Most of us know that with the introduction of what we customarily call “CSS3”1, there have been changes and additions to CSS, compared to what we had in CSS2.1.
Putting all cross-browser issues aside, I thought it would be nice to be able to document all these changes into a single post and keep it up to date.
So if you want a list of everything that’s been introduced into the CSS spec since CSS2.1, here it is.
Following is a list of CSS properties that were not defined in the CSS2.1 specification.
animation(and eight associated longhand properties)
border-radius(and four associated longhand properties)
border-image(and six associated longhand properties)
columns(and thirteen associated multi-column properties)
flex(and eleven associated flexbox properties)
text-emphasis(and three associated properties)
transition(and four associated longhand properties)
Properties from CSS2.1 have new values added to them in CSS3. Following are those new values and which property each belongs to.
- Value “local” for the
- Value “rgba()” for any property that accepts a color value
- Value “hsl()” for any property that accepts a color value
- Value “hsla()” for any property that accepts a color value
- Value “currentColor” for any property that accepts a color value
- Value “inset()” for the
- Value “linear-gradient()” for any property that accepts an image value
- Value “radial-gradient()” for any property that accepts an image value
- Value “repeating-linear-gradient()” for any property that accepts an image value
- Value “repeating-radial-gradient()” for any property that accepts an image value
- Value “image()” for any property that accepts an image value
- Multiple comma-separated images for any property that accepts an image value
- Multiple comma-separated background-related values to match multiple background image declarations
- Value “center” for the
- Value “page” for the
- Value “space” for the
- Value “round” for the
- 15 new values for the
- Values “flex” and “inline-flex” for the
- Values “all-small-caps”, “petite-caps”, “all-petite-caps”, “titling-caps”, and “unicase” for the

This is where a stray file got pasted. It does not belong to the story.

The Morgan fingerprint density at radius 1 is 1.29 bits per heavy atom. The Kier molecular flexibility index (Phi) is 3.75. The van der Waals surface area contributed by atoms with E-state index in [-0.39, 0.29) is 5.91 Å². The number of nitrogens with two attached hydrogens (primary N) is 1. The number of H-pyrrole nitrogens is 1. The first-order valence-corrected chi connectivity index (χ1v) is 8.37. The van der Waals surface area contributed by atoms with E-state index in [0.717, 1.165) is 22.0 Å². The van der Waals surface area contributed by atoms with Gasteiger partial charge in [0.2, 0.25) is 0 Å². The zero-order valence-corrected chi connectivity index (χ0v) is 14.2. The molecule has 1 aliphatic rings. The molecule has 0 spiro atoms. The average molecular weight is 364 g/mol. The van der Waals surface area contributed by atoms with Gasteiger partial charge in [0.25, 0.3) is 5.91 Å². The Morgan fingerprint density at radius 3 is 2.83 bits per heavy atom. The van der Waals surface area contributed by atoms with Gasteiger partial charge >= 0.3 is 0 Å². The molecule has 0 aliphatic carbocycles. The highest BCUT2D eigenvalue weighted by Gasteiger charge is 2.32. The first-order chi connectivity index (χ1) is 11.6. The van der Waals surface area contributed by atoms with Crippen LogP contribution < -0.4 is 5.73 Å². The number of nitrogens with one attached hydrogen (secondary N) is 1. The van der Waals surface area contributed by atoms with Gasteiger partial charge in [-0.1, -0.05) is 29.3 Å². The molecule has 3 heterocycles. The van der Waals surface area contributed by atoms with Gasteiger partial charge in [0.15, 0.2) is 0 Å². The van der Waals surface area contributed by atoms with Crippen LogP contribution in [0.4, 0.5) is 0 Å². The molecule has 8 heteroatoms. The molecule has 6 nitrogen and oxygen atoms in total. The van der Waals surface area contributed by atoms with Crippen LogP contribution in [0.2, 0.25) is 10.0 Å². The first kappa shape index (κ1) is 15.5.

- Multiple, space-separated values for the
- New values for the
text-alignproperty, including “<string>”, “match-parent”, “start”, “end”, and “start end”
text-decorationis now a shorthand property
- Keywords “hanging” and “each-line” declared along with length or percentage values for the
- Value “full-width” for the
remunits for lengths
calc()units for lengths
- Angle units (
- Time units (
Following is a list of selectors introduced in CSS3.
- Substring matching attribute selectors (
- New pseudo-classes:
- New expression-based structural pseudo-classes:
- Other new structural pseudo-classes:
- The negation pseudo-class
- Four pseudo-elements with double-colon syntax (
- The following-sibling combinator (
p ~ img)
::selectionpseudo-class (removed from the spec, but everyone uses it)
Other Miscallaneous New Features
Other new features not part of CSS2.1 include:
- Media Queries
- Keyframe animations using
- Conditional styles using
- Namespacing using
Features Still in Flux
The lists above aren’t exhaustive. There’s a lot that’s still in major flux in the spec and that doesn’t have much browser support. Below is a list of many of the new modules, which have loads of new features not mentioned above.
- Counter Styles Level 3
- Device Adaptation
- Display Module Level 3
- Line Grid
- Mobile Text Size Adjustment
- CSS Variables
- Box Alignment
- The “all” property
- Exclusions and Shapes
- Generated Content for Paged Media
- Grid Layout
- Grid Template Layout
- Line Layout Module
- New features in Lists and Counters
- Overflow Module
- New features in Paged Media
- New features in CSS Sizing
- Media Queries Level 4
- Selectors Level 4
- ch units
- Viewport relative lengths
- New resolution units
- Compositing and Blending
- New features in CSS speech
- The unicode-range descriptor for
- New features in CSS Images and Replaced Content
- CSS Masking
This isn’t exactly the most useful post, but I kind of wanted to have a single reference that I can use to look up stuff like this, for ideas and whatnot.
In conclusion, if you don’t see a CSS feature listed here, then it almost certainly belongs to CSS2.1, or else I’ve left it out for whatever reason.
As always, I’ve done what I can to ensure I’ve included everything, but feel free to add anything in the comments and I’ll update accordingly.
1. As both Divya Manian and originally Tab Atkins have explained, technically, everything after CSS2.1 is now just supposed to be “CSS”. Personally, I don’t agree with that. Whether we like it or not, these things need branding and the term “CSS3” is already out there and has been mega-branded. It won’t go away soon and I think it’s wrong to try to remove the “3” from CSS. Supporting this notion is the fact that the term “HTML5” is used today more than ever, despite attempts to remove versioning from it.